Available light photography excludes the use of flash to utilize the light that exists in the scene. Although you are limited by the type of light available, you don’t always have to be at its mercy.
When shooting portraits indoors, artificial light can be downright ugly. Overhead lights cast deep, unwanted, and unattractive shadows on people’s faces. Some light may bounce off walls and other surfaces, but not enough to compensate for the harshness of overhead light sources.
If you can, look for a window light that tends to be warm, diffused, and soft. It’s very flattering for portraits and it’s often the type of light that studio photographers try to emulate. If windows are not practical or available, try looking for a table lamp, which can provide directional side lighting and the lamp shade can diffuse the light. If all you have is overhead lighting, don’t pose your subject directly under the light. If you can, try placing them on the outer edge of where the light is falling to help soften the shadows.
The time of day is the best option for taking pictures outdoors. Late afternoon, early evening or early morning are the best times. The light is warm and welcoming and low in the sky, bringing it in at a pleasant angle. However, it is not always possible to shoot at these times. If you need to take photos at midday when the sunlight is strongest, there are several things you can do to help resolve the issue.
Sunlight overhead is even worse than indoor light. The shadows are darker and deeper. If you have an assistant, use what is called a “bounce card” or reflector. Although you can buy one, all you need is something light in color to help reflect sunlight into the shadows. Simply have your assistant stand to one side just out of camera range and hold the reflector. You can see it working. It can be as small as a piece of paper or cardboard.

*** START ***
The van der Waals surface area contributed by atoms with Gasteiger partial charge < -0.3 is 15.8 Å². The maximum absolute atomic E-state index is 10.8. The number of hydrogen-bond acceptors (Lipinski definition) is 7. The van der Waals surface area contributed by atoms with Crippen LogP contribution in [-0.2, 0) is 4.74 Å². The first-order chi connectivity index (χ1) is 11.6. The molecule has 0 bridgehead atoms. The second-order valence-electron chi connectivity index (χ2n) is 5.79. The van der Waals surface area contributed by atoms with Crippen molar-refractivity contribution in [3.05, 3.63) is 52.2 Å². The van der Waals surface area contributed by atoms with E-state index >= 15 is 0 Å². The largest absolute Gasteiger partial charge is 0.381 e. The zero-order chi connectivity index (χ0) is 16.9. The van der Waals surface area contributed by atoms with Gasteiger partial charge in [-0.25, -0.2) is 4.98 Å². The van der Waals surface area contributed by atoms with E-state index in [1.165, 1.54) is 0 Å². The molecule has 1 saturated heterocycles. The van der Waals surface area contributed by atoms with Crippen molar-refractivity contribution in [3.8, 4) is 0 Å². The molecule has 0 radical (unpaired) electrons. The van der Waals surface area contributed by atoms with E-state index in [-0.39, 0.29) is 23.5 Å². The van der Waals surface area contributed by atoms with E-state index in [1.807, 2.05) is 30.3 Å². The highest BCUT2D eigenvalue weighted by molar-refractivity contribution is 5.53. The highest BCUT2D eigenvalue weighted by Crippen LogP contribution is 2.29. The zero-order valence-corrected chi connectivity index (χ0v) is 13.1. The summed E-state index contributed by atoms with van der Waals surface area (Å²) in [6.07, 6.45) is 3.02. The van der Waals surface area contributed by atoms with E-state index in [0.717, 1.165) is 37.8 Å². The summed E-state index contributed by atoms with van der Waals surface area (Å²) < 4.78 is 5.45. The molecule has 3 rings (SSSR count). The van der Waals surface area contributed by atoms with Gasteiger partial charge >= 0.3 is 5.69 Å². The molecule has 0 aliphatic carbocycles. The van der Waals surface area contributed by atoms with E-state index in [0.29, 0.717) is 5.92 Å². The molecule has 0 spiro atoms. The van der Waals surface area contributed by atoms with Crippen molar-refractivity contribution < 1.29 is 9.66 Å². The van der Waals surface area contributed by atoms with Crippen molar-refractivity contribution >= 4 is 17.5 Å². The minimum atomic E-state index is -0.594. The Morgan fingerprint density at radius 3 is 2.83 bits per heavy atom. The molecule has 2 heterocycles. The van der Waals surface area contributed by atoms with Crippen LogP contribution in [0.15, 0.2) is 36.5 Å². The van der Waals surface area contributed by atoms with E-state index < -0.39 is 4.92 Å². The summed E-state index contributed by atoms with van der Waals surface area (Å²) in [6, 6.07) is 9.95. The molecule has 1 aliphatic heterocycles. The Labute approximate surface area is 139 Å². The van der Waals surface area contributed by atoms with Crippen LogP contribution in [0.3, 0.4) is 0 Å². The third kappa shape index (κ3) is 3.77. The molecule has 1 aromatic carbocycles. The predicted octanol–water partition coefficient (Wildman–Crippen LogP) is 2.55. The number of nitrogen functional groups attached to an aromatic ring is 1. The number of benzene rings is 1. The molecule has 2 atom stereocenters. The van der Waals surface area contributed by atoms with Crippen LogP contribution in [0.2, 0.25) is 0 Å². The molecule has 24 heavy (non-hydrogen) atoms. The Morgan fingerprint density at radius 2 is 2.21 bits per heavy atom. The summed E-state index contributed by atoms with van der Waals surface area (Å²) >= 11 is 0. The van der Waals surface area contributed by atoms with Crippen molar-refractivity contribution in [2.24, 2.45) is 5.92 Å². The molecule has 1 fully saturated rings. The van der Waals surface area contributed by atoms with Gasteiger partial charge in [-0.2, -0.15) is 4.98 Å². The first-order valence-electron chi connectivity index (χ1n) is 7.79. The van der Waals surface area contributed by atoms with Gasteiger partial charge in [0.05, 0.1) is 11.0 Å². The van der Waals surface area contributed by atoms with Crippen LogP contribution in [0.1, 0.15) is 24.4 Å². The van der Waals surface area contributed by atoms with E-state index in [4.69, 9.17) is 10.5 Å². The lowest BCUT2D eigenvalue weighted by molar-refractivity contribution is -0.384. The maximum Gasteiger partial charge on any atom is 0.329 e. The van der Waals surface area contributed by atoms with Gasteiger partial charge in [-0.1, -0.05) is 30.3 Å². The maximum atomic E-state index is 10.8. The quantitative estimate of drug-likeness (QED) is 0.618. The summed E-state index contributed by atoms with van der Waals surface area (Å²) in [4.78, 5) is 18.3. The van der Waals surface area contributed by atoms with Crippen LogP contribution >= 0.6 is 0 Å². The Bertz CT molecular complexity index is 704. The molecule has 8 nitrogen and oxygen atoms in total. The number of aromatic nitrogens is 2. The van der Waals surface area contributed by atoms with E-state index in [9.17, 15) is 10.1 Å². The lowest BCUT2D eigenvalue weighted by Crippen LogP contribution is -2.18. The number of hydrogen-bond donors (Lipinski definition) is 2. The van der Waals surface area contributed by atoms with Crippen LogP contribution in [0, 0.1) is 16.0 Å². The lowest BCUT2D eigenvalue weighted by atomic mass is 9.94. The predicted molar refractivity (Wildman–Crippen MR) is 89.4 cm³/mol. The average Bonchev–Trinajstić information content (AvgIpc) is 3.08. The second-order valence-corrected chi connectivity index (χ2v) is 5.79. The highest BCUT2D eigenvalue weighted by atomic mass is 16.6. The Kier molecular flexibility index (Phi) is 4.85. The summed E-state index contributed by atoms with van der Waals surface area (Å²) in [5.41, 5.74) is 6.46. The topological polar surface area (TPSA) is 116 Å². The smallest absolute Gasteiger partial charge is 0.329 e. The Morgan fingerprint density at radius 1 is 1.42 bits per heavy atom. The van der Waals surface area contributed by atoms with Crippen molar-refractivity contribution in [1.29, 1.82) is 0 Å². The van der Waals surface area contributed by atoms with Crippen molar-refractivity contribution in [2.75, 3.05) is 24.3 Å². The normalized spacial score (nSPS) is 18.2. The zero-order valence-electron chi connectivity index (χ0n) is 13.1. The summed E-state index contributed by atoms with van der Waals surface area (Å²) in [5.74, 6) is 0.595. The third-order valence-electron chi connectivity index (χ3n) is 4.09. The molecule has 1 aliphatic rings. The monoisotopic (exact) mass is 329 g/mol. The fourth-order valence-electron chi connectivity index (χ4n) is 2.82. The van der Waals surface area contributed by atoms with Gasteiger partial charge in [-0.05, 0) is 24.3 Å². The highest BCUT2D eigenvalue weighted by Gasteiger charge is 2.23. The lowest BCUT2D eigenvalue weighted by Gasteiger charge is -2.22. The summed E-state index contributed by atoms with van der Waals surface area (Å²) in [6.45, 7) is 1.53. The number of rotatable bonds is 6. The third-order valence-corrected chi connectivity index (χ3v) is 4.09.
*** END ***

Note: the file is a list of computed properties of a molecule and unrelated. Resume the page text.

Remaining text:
If that’s not available, find an open shade. Look for the shadow of something like a building or a tree. The lighting here is generally pleasant and even, if a little flat at times. You can experiment with placing your subject deep in shadow or at its edge for different lighting effects. If none of the above is available, turn your subject and shoot its shaded side. Expose for those shadows and it will give you fairly even lighting on your subject.
Available light photography is what most of us do most of the time. Sometimes the light is perfect and you don’t have to do anything but press the shutter button. Other times, it’s far from perfect. It’s times like these that it’s good to know what you can do to help find the best options.
Record photographer Clifford Oto has photographed Stockton and San Joaquin County for over 37 years. He can be reached at [email protected] or on Instagram @Recordnet. Follow his blog at recordnet.com/otoblog. Support local news, subscribe to The Stockton Record at https://www.recordnet.com/subscribenow.